How To Address HIV-infected Persons – Stakeholders

Some stakeholders on HIV awareness project have called on media practitioners to use non-stigmatising, non-judgmental and empowering words in reporting HIV and AIDS related issues.

They made the call during training on HIV and AIDS awareness, reporting and communication for media practitioners in Oyo State held at ABC Medical Care Centre, Ibadan.

Obatunde Oladapo, Executive Secretary, Oyo State Agency for the Control of AIDS, OYSACA, cautioned media practitioners from using stigmatising words in their reports, saying such things would do more harm to the infected persons.

“Media practitioners should go beyond their major function to take it as a responsibility to protect people from misinformation; they should help educate the people on HIV.

“HIV is not as deadly as being reported. Some media practitioners refer to it as a life-taking infection instead of referring to it as a life-threatening virus.

Oladapo also cautioned People Living With HIV, PLWHIV, to be wary of fake cure claimants both home and abroad, saying they are not real.

“OYSACA will ensure prompt and effective response to people living with HIV and survivors of abuse on medical, legal, emotional and psycho-social grounds,’’ he said.

Also, Frederick Adegboye, a journalist, urged media practitioners to keep themselves abreast with terminologies and appropriate words to use in reporting HIV and AIDS.

He delivered papers entitled “Appropriate Expressions in Reporting HIV and AIDS’’ and “Acronyms and full meanings of AIDS-related words and Institutions’’.

Olayide Akanni, member of Journalists Against AIDS, JAAIDS, in Nigeria, in his speech, urged media practitioners to help in the agenda of changing public perceptions about HIV through educative reportage.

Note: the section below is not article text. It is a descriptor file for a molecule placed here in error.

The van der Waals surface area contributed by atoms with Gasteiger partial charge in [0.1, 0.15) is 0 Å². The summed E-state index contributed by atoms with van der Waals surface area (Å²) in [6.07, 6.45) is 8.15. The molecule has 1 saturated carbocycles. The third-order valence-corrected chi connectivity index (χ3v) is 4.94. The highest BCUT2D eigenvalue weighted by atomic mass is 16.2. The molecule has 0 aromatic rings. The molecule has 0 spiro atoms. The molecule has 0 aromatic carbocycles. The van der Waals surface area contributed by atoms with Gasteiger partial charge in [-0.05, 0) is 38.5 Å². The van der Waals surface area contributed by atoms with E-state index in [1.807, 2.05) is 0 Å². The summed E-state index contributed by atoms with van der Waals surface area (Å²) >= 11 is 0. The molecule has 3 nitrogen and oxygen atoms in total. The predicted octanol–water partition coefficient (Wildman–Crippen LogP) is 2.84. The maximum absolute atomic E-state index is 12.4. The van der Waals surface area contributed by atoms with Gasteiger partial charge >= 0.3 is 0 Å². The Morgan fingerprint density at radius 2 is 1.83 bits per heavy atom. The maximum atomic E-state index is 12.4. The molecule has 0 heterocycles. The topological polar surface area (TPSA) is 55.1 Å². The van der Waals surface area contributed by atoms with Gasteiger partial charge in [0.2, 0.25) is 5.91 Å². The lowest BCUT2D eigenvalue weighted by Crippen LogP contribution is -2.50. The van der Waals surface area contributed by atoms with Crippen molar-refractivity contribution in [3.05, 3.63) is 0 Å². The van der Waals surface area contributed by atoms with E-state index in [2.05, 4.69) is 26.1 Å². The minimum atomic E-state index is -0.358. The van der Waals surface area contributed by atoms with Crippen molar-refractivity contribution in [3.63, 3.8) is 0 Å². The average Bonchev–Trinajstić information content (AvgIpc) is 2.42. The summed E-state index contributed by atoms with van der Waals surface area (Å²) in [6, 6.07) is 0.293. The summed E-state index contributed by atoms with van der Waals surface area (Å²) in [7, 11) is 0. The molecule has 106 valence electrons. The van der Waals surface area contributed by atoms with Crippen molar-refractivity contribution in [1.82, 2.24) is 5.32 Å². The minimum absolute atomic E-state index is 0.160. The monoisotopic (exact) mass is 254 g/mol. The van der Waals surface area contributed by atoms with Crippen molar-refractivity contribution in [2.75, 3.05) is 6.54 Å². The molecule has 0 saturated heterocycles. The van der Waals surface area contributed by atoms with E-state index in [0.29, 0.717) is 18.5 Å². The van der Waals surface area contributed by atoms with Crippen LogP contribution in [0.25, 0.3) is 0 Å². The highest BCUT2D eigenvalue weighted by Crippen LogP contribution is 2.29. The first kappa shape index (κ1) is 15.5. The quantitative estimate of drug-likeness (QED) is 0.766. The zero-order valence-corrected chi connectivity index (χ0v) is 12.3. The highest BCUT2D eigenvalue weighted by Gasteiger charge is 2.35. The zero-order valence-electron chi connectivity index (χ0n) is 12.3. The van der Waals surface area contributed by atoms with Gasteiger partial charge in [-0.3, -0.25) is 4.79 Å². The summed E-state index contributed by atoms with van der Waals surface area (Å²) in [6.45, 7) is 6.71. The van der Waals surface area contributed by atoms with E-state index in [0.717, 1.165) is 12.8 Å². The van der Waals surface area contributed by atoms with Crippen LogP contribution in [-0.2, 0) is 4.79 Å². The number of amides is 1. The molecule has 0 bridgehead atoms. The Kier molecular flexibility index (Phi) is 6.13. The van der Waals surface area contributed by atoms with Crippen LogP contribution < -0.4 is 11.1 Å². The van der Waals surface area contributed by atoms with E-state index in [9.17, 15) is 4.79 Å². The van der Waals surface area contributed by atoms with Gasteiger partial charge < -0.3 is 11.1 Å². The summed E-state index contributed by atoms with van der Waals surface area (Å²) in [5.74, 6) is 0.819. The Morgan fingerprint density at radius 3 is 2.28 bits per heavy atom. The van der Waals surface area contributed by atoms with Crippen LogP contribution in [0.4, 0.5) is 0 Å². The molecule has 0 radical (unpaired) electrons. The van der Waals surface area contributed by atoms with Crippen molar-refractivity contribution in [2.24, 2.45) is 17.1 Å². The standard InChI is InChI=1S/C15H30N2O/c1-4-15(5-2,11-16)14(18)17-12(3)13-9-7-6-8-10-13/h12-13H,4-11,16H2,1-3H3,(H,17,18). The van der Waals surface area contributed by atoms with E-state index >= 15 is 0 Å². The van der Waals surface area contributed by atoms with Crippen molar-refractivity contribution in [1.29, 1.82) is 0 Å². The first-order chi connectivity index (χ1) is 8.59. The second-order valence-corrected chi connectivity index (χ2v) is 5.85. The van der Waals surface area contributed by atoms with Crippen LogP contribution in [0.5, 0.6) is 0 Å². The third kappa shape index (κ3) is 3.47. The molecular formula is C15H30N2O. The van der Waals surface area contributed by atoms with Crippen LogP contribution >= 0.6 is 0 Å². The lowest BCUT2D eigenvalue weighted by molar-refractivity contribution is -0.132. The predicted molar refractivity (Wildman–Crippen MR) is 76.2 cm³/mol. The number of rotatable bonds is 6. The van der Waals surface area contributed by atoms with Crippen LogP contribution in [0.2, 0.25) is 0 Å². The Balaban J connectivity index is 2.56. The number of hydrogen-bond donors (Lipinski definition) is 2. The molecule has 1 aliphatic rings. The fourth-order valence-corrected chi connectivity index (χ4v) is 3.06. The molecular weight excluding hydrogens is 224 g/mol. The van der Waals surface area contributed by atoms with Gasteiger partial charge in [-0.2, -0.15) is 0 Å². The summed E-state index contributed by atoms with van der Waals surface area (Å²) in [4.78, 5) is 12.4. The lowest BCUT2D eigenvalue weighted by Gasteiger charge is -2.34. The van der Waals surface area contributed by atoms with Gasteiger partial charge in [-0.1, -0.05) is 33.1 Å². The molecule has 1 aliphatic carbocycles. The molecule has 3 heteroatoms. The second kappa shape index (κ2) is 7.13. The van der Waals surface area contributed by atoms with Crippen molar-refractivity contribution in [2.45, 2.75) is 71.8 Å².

Akanni in her paper entitled “The role of Media in HIV/TB Response and Appropriate use of Language’’ said that the use of language in HIV reporting was very critical.

“It is good to use accurate, non-stigmatising, non-judgmental and empowering words. Journalists should use words or terminologies that treat PLWHIV with dignity in their reports,’’ she said.

In his view, Tolulope Olushola-Jimoh, OYSACA Community Mobilisation Officer, corroborated the submissions of other speakers, saying HIV could be treated and managed.

She stated that the Nigeria AIDS Indicator and Impact Survey would be carried out across the 33 local governments of the state in November, calling on the people to cooperate with the officials.

Olushola-Jimoh said that the initiative was sponsored by the Federal Ministry of Health and National Agency for the Control of AIDS, NACA.

A communique on the right and appropriate words to use in reporting HIV and AIDS cases was issued by the participants at the end of the workshop.

The participants in their various remarks commended Mrs Florence Ajimobi, wife of the state governor and OYSACA for organising the programme, which they described as educative.

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